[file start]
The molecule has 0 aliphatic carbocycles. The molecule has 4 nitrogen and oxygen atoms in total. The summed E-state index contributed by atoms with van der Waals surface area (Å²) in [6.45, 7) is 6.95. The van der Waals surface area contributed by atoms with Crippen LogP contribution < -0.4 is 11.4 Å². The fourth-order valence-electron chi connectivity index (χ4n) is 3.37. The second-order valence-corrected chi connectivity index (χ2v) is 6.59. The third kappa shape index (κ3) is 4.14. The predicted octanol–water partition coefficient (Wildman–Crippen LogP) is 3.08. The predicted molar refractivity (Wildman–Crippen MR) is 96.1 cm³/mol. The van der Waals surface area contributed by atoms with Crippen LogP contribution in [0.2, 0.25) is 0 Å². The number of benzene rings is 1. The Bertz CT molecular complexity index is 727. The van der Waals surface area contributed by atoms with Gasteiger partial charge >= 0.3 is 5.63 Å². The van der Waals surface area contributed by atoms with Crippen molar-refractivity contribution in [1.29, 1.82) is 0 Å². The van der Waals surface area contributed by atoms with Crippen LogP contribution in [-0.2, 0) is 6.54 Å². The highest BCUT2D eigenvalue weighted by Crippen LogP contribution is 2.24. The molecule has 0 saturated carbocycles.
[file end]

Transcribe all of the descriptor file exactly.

The molecule has 0 aliphatic carbocycles. The molecule has 4 nitrogen and oxygen atoms in total. The summed E-state index contributed by atoms with van der Waals surface area (Å²) in [6.45, 7) is 6.95. The van der Waals surface area contributed by atoms with Crippen LogP contribution < -0.4 is 11.4 Å². The fourth-order valence-electron chi connectivity index (χ4n) is 3.37. The second-order valence-corrected chi connectivity index (χ2v) is 6.59. The third kappa shape index (κ3) is 4.14. The predicted octanol–water partition coefficient (Wildman–Crippen LogP) is 3.08. The predicted molar refractivity (Wildman–Crippen MR) is 96.1 cm³/mol. The van der Waals surface area contributed by atoms with Crippen LogP contribution in [0.2, 0.25) is 0 Å². The number of benzene rings is 1. The Bertz CT molecular complexity index is 727. The van der Waals surface area contributed by atoms with Gasteiger partial charge >= 0.3 is 5.63 Å². The van der Waals surface area contributed by atoms with Crippen molar-refractivity contribution in [1.29, 1.82) is 0 Å². The van der Waals surface area contributed by atoms with Crippen LogP contribution in [-0.2, 0) is 6.54 Å². The highest BCUT2D eigenvalue weighted by Crippen LogP contribution is 2.24. The molecule has 0 saturated carbocycles.